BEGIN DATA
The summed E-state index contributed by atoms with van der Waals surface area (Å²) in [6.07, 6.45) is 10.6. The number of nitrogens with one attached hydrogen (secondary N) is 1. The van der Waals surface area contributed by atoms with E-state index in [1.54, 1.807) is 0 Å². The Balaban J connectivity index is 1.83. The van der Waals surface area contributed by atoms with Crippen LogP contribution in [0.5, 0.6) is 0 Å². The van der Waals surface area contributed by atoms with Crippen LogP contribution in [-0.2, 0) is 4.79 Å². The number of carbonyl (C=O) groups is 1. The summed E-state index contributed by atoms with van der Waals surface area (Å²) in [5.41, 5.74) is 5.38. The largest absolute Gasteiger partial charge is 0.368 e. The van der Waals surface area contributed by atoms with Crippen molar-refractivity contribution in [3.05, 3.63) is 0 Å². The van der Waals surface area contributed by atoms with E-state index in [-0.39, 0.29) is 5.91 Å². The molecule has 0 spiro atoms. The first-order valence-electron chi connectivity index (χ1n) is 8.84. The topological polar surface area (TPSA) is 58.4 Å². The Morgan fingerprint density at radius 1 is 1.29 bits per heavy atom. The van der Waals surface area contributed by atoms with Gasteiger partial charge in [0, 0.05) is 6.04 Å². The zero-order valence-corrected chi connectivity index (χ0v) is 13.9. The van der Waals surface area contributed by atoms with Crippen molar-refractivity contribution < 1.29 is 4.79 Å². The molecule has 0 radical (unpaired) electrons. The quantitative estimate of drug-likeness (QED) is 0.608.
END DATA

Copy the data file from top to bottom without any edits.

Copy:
The summed E-state index contributed by atoms with van der Waals surface area (Å²) in [6.07, 6.45) is 10.6. The number of nitrogens with one attached hydrogen (secondary N) is 1. The van der Waals surface area contributed by atoms with E-state index in [1.54, 1.807) is 0 Å². The Balaban J connectivity index is 1.83. The van der Waals surface area contributed by atoms with Crippen LogP contribution in [0.5, 0.6) is 0 Å². The van der Waals surface area contributed by atoms with Crippen LogP contribution in [-0.2, 0) is 4.79 Å². The number of carbonyl (C=O) groups is 1. The summed E-state index contributed by atoms with van der Waals surface area (Å²) in [5.41, 5.74) is 5.38. The largest absolute Gasteiger partial charge is 0.368 e. The van der Waals surface area contributed by atoms with Crippen molar-refractivity contribution in [3.05, 3.63) is 0 Å². The van der Waals surface area contributed by atoms with E-state index in [-0.39, 0.29) is 5.91 Å². The molecule has 0 spiro atoms. The first-order valence-electron chi connectivity index (χ1n) is 8.84. The topological polar surface area (TPSA) is 58.4 Å². The Morgan fingerprint density at radius 1 is 1.29 bits per heavy atom. The van der Waals surface area contributed by atoms with Gasteiger partial charge in [0, 0.05) is 6.04 Å². The zero-order valence-corrected chi connectivity index (χ0v) is 13.9. The van der Waals surface area contributed by atoms with Crippen molar-refractivity contribution < 1.29 is 4.79 Å². The molecule has 0 radical (unpaired) electrons. The quantitative estimate of drug-likeness (QED) is 0.608.